Treaty-based marine governance & EBM
This booklet and accompanying poster (May 2022) summarise key concepts and/or information from the 2020 report 'Stemming the colonial environmental tide: shared Māori governance jurisdiction and ecosystem-based management over the marine and coastal seascape in Aotearoa New Zealand – possible ways forward'
The content included in these summaries remains under the guardianship of the original knowledge sources.
The summary booklet
This 16-page summary booklet outlines the grim environmental state of our marine estate, and a proposed globalised solution of ecosystem-based management (EBM) adapted to an Aotearoa New Zealand context the 7 principles for EBM in Aotearoa developed by Sustainable Seas.
It then elaborates briefly on each principle from Te Ao Māori (Māori worldview), mātauranga (philosophy) and tikanga Māori (law) perspectives to provide insights for exploring the report – Stemming the Colonial Environmental Tide - more deeply.
This A3 double-sided poster draws key concepts from the Stemming the colonial environmental tide report to demonstrate how Aotearoa New Zealand’s legal and environmental context could support holistic, ecosystem-based management (EBM) for our marine environments.
Stemming the colonial environmental tide focuses on analysing ecosystem-based management (EBM) through the incorporation of mātauranga and tikanga Māori and shared concurrent governance jurisdiction through Treaty of Waitangi partnerships over the marine and coastal seascape.
The report articulates in detail the alarming environmental challenges that are currently undermining the health and well-being of our marine estate, and explores ecosystem-based management (EBM) with Māori as co-governing Treaty partners as a viable solution going forward.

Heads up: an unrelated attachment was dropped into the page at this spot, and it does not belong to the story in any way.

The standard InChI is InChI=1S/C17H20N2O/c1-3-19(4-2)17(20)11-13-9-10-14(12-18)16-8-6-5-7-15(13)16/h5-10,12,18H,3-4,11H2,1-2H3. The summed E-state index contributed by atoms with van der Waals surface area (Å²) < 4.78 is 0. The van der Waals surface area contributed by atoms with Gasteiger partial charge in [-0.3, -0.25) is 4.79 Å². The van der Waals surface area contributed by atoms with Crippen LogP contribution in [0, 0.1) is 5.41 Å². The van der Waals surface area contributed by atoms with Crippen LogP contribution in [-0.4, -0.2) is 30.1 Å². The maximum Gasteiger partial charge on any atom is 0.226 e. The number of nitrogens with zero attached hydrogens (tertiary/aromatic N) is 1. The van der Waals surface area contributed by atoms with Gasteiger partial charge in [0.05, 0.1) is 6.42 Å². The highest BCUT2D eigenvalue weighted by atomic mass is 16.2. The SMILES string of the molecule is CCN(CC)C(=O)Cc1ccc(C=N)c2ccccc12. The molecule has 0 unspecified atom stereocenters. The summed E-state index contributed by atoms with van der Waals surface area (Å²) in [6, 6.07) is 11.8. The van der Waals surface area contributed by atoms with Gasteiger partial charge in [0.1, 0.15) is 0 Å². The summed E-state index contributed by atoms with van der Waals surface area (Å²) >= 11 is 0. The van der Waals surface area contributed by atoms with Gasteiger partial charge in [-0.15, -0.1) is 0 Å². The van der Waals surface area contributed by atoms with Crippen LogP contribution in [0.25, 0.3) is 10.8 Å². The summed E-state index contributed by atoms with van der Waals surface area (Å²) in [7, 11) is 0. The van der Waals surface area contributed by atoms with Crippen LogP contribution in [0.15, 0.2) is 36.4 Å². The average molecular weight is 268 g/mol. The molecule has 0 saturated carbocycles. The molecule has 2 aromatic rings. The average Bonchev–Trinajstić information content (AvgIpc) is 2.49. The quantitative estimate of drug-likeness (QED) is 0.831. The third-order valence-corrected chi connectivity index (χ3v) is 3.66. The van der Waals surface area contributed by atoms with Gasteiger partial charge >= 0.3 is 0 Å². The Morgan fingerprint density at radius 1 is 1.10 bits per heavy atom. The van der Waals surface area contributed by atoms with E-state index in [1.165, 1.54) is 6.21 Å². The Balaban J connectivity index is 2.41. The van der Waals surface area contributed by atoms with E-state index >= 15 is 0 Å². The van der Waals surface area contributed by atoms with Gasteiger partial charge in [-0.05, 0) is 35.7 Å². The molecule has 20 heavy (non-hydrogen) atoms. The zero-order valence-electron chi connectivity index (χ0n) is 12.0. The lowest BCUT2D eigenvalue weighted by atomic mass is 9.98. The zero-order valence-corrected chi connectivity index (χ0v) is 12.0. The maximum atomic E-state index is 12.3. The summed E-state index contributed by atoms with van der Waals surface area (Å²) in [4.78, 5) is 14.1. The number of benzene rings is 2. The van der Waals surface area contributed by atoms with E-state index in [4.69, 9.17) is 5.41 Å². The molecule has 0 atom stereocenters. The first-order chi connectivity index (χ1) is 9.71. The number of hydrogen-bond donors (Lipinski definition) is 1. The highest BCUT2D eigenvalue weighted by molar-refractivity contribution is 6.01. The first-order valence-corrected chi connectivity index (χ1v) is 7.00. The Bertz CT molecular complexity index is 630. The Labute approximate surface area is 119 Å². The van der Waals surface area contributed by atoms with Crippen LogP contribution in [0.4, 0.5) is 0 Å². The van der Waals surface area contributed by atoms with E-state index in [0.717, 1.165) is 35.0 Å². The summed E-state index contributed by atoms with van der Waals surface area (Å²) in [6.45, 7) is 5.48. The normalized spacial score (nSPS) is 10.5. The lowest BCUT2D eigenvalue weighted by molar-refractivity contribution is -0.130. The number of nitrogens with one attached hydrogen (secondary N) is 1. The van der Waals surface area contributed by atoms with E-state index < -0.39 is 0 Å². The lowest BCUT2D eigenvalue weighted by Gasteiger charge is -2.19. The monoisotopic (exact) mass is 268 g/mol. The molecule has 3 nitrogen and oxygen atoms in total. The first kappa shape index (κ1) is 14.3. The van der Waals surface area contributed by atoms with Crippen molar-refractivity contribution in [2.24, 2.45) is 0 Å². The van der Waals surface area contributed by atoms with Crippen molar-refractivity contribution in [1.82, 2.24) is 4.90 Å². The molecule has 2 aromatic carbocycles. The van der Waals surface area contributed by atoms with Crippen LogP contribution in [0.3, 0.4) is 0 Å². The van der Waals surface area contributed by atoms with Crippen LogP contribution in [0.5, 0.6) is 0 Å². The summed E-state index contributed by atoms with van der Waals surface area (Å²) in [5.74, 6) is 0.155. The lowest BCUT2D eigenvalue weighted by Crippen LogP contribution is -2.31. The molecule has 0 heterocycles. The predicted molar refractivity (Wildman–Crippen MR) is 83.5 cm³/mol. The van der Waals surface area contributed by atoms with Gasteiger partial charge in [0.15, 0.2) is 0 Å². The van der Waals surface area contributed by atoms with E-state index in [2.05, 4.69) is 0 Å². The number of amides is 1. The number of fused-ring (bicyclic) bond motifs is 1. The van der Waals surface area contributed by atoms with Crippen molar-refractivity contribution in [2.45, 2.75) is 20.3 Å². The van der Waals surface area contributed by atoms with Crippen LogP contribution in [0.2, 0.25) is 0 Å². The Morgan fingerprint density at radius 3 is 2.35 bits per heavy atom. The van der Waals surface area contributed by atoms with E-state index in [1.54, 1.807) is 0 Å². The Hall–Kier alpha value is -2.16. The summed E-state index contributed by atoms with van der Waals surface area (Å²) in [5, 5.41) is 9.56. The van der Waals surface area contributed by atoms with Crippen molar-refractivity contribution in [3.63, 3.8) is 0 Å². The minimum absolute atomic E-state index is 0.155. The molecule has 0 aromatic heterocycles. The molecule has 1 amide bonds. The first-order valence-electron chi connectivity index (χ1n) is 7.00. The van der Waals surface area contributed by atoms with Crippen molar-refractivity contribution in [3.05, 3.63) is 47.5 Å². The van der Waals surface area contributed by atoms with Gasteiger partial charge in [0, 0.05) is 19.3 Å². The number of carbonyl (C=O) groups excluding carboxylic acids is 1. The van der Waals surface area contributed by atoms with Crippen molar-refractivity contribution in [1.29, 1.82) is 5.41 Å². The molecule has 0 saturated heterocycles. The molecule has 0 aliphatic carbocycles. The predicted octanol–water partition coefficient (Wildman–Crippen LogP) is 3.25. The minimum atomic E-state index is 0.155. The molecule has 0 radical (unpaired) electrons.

The report analyses the legal enablers, opportunities and challenges at this law interface that enables shared Māori co-governance and concurrent jurisdiction over the marine and coastal area, and proposes that we embrace the EBM approach in an Aotearoa New Zealand context. This could place us in a powerful position as a global leader.
Mātauranga and tikanga Māori environmental perspectives deserve to be fully integrated, not treated as an afterthought or as matters placed in opposition to (or as grudging concessions to) a dominant mainstream New Zealand Western paradigm. To treat them as a separate theme would deny their potential for effective synergies. Mātauranga and tikanga Māori led shared environmental governance is what is distinct about effective environmental governance, and potentially effective EBM, in an Aotearoa New Zealand context.
To find out more, download the report Stemming the colonial environmental tide: shared Māori governance jurisdiction and ecosystem-based management over the marine and coastal seascape in Aotearoa New Zealand – possible ways forward. Joseph R, Rakena M, Te Kuini Jones M, Takuira J, Te Tai M and Rakena C. Te Mata Hautū Taketake – the Māori and Indigenous Governance Centre, University of Waikato, 30 November 2018.